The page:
Timeline of Maryland Forces 1754-1764

"We are assured, that his Excellency our governor has ordered two companies of men be raised in this province, who are to receive eight Pence a day, each private soldier, from the time of enlisting, and cloaths, arms, and accoutrements, upon their marching to join the troops under command under Colonel Innes; after which time they will be also supplied with provisions at free cost”

- Maryland Gazette, 8 August 1754

20 August 1754 Governor Dinwiddie promises land in the Ohio country to those
Virginians enlisting and extends the incentive to Marylanders who enter Maryland service.

September 1754 50-60 men raised for CPT Dagworthy’s Company and marched to Ft. Mount Pleasant/Cumberland.

“Last Monday morning , a part of the soldiers raised in the province to go against the French on the Ohio marched out of town for Frederick County, under command of Lieutenant John Forty, and we hear the remainder will march the beginning of next week”

- Maryland Gazette 26 September 1754

September 1754- October 1754 Ft Mount Pleasant (later Ft Cumberland) is built at Wills Creek

October 1757 COL James Innes of North Carolina is made “Camp Master General of Ft Cumberland. Garrison consists of Virginia, Maryland and North Carolina men.

“Last Monday a second Party of Capt. Dagworthy’s Company of soldiers march’d out of town, under the command of Lieutenant John Bacon, and are to join the others in Frederick County.”

- Maryland Gazette 3 October 1754

November 1754 disposition of Maryland forces:

CPT Dagworthy’s Company with 50 men
Cresaps “Fort” with 60 militia

8 December 1754 CPT Dagworthy at Ft Cumberland with 47 men

18 May 1755 GEN Braddock at Ft. Cumberland:

“Each regt, Independent Compys &c in the making up of their cartridges are allowed 36 rounds with ball to a pound of powder and for field days and exercises are allowed 46 (with or without ball) to a pound of powder. Six women per company are allowed each of the two regts:& the Independent Companies, 4 women to each of the Company of Carpenters Virginian & Maryland Rangers, 5 women to the artillery, 2 women to the detachment of seamen & 2 women to the troop of light horse.”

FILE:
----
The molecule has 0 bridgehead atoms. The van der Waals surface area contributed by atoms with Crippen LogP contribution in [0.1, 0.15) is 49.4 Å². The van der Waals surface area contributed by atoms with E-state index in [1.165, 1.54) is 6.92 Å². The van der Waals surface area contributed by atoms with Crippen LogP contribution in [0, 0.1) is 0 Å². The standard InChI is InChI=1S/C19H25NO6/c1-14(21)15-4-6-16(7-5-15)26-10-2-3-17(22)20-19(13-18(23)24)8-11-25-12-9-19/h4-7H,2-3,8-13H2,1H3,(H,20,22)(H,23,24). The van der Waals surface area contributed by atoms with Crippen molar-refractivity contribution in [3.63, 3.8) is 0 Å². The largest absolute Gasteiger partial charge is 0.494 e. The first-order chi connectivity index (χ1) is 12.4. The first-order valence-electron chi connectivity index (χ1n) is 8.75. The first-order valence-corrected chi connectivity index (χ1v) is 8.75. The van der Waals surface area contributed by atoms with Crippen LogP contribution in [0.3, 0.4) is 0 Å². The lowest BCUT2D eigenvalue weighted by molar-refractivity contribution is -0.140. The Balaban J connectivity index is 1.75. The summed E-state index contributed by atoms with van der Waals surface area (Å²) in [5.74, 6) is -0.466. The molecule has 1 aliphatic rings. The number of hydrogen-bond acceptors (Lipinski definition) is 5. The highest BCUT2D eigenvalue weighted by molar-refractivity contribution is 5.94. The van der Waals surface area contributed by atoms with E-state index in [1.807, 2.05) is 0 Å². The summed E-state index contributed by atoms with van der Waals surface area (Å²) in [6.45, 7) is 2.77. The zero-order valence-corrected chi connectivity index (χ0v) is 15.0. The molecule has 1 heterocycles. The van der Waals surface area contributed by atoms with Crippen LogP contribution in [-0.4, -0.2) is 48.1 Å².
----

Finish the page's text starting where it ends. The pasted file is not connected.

June 1755 Braddocks Expedition

CPT Dagworthy’s Maryland Provincial Rangers 3 Officers/49 men

September 1755 CPT Dagworthy’s Company garrisons Ft Cumberland with 30 men

“You are hereby directed and required to send from the militia under your command to Frederick Town a party of men consisting of any number more than twenty nine under the command of one Subaltern officer unless a Captain shall voluntarily offer his service and in such case you are to appoint one Subaltern under him……Every person should take at least one blanket with him and cloaths enough to serve him for a month from his arrival from his arrival in the frontiers together with provisions for himself till he shall reach Frederick Town where he will be supplied out of a magazine. Those who have arms & ammunition wou’d do well in taking both with them and those who want shall be supplied at Frederick Town.”

- Governor Sharpe to Militia in eight counties, September 1755

8 December 1755 CPT Dagworthy’s Company at Ft Cumberland with 47 men

“Sir: When I was down, the Committee among other things resolved, that the Maryland and Carolina Companies should not be supported with our Provisions. This resolve (I think) met with your approbation; upon which I wrote to Colonel Stephen, desiring him to acquaint Captain Dagworthy thereof, who paid slight regard to it, saying it was in the King's garison, and all the troops had an equal right to draw provisions with us, by his order, (as commanding officer,) and that we, after it was put there, had no Power to remove it without his leave. I should, therefore, be glad not care to act without instructions, lest it should appear to proceed from pique and resentment at having the command disputed. This is one among the numberless Inconveniences of having the Fort in Maryland. Captain Dagworthy, I dare venture to affirm, is encouraged to say this by Governor Sharpe, who we know has wrote to him to keep the command. This Captain Dagworthy acquainted Colonel Stephen of himself. As I have not yet heard how General Shirley has answered your Honor's request, I fear the success, especially as it is next to an impossibility (as Governor Sharpe has been there to plead Captain Dagworthy's cause) by writing to make the General acquainted with the Nature of the Dispute. The Officers have drawn up a memorial to be presented to the General, and, that it may be properly strengthened, they humbly beg your solicitation to have us (as we have certain advices that it is in his power) put upon the Establishment. This would at once put an End to Contention, which is the Root of Evil, and destructive to the best of Operations; and turn all our Movements into a free, easy Channel.”